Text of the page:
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Ayurvedic Treatment

Ayurvedic medicine -- also known as Ayurveda -- is one of the world's oldest holistic (whole-body) healing systems. It developed thousands of years ago in India. It is based on the belief that health and wellness depend on a delicate balance between the mind, body, and spirit. The primary focus of Ayurvedic medicine is to promote good health, rather than fight disease. But treatments may be recommended for specific health problems.


Ayurvedic medicine has a rich history. Originally shared as an oral tradition, Ayurveda was recorded more than 5,000 years ago in Sanskrit, in the four sacred texts called the Vedas: the Rig Veda (3000-2500 BCE), Yajur Veda, Sam Veda, and Atharva Veda (1200-1000 BCE).Ayurvedic theory states that all areas of life impact one's health, so it follows that the Vedas cover a wide variety of topics, including health and healthcare techniques, astrology, spirituality, government and politics, art, and human behavior. Ayurvedic medical books, available by the eighth century BCE, provide not only procedural instructions but also a history of how Ayurvedic medicine evolved over time. Current knowledge about Ayurveda is primarily based on "the great triad" of texts called Brhattrayi, which consists of the Charak Samhita, Sushurta Samhita, and Ashtanga Hridaya. These books describe the basic principles and theories from which modern Ayurveda has evolved.

Ayurvedic Concepts

According to Ayurvedic theory, everything in the universe -- living or not -- is connected. Good health is achieved when your mind, body, and spirit are in harmony with the universe. A disruption of this harmony can lead to poor health and sickness.For followers of Ayurveda, anything that affects your physical, spiritual, or emotional well-being can cause you to be out of balance with the universe. Some things that can cause a disruption include:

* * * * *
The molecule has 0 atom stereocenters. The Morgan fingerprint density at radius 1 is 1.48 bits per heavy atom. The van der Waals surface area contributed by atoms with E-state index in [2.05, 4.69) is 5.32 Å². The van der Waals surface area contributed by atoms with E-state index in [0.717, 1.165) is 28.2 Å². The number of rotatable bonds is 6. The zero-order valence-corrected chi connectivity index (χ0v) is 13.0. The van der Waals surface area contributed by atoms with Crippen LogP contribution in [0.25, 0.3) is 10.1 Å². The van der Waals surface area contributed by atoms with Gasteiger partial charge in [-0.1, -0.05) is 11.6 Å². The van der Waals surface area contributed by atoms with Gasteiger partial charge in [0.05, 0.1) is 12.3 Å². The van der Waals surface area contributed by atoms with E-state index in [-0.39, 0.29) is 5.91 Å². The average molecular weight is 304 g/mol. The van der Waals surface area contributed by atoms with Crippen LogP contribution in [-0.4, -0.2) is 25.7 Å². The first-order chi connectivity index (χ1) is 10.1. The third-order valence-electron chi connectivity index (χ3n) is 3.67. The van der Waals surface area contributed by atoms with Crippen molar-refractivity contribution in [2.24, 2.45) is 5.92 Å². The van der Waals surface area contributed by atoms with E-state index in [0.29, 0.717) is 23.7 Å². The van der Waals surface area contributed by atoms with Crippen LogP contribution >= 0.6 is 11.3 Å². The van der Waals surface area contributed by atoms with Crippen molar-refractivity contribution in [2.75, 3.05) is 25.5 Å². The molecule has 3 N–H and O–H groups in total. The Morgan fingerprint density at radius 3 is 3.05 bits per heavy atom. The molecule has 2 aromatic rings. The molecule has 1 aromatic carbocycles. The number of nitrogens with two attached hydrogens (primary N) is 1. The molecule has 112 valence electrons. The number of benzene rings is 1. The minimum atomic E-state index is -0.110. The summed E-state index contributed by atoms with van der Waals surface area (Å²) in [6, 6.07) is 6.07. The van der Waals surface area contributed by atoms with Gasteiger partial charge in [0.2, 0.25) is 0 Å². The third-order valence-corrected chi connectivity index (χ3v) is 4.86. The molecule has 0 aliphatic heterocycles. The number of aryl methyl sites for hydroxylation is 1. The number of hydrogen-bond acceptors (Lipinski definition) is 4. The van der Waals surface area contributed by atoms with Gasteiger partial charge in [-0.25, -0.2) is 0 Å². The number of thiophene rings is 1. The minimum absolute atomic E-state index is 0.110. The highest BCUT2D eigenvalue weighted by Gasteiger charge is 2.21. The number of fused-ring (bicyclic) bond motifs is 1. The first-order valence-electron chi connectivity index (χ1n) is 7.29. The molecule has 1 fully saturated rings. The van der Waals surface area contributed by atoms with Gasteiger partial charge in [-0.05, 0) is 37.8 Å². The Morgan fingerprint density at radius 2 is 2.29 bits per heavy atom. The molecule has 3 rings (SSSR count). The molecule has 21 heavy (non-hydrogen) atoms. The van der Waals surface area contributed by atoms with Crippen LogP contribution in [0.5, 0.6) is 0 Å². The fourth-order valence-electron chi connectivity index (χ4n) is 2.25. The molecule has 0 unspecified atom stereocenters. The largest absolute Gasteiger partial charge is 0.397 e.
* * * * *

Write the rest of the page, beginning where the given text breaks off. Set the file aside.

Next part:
• genetic or birth defects
  • injuries
  • climate and seasonal changes
  • age
  • emotions

How your body works to keep you healthy and your unique physical and psychological characteristics combine to form your body's constitution, or prakriti. Your prakriti is believed to stay the same for your entire life. However, how you digest food and eliminate waste can influence it. Every person is made of a combination of five basic elements found in the universe:

  • space
  • air
  • fire
  • water
  • earth

These elements combine in the human body to form three life forces or energies, called doshas. They control how your body works. The three doshas are:

  • vata dosha (space and air)
  • pitta dosha (fire and water)
  • kapha dosha (water and earth)

The three Doshas

Vata dosha (space and air)

Vata dosha is thought to be the most powerful of all three doshas. It controls very basic body functions, such as how cells divide. It also controls your:

  • mind
  • breathing
  • blood flow
  • heart function
  • ability to get rid of body waste through the intestines

Things that can disrupt this dosha are:

  • eating dry fruit
  • eating too soon after a previous meal
  • fear
  • grief
  • staying up too late

If vata dosha is your main life force, you are more likely to develop:

  • anxiety
  • asthma
  • heart disease
  • nervous system disorders
  • rheumatoid arthritis
  • skin problems

Pitta Dosha (fire and water)

The pitta dosha (fire and water) controls:

  • digestion
  • ability to break down foods (metabolism)
  • certain hormones linked to appetite

Things that can disrupt this dosha are:

  • eating sour foods
  • eating spicy foods
  • fatigue
  • spending too much time in the sun

If pitta dosha is your main life force, you are more likely to develop:

  • anger and negative emotions
  • Crohn's disease
  • heart disease
  • heartburn a few hours after eating
  • high blood pressure
  • infections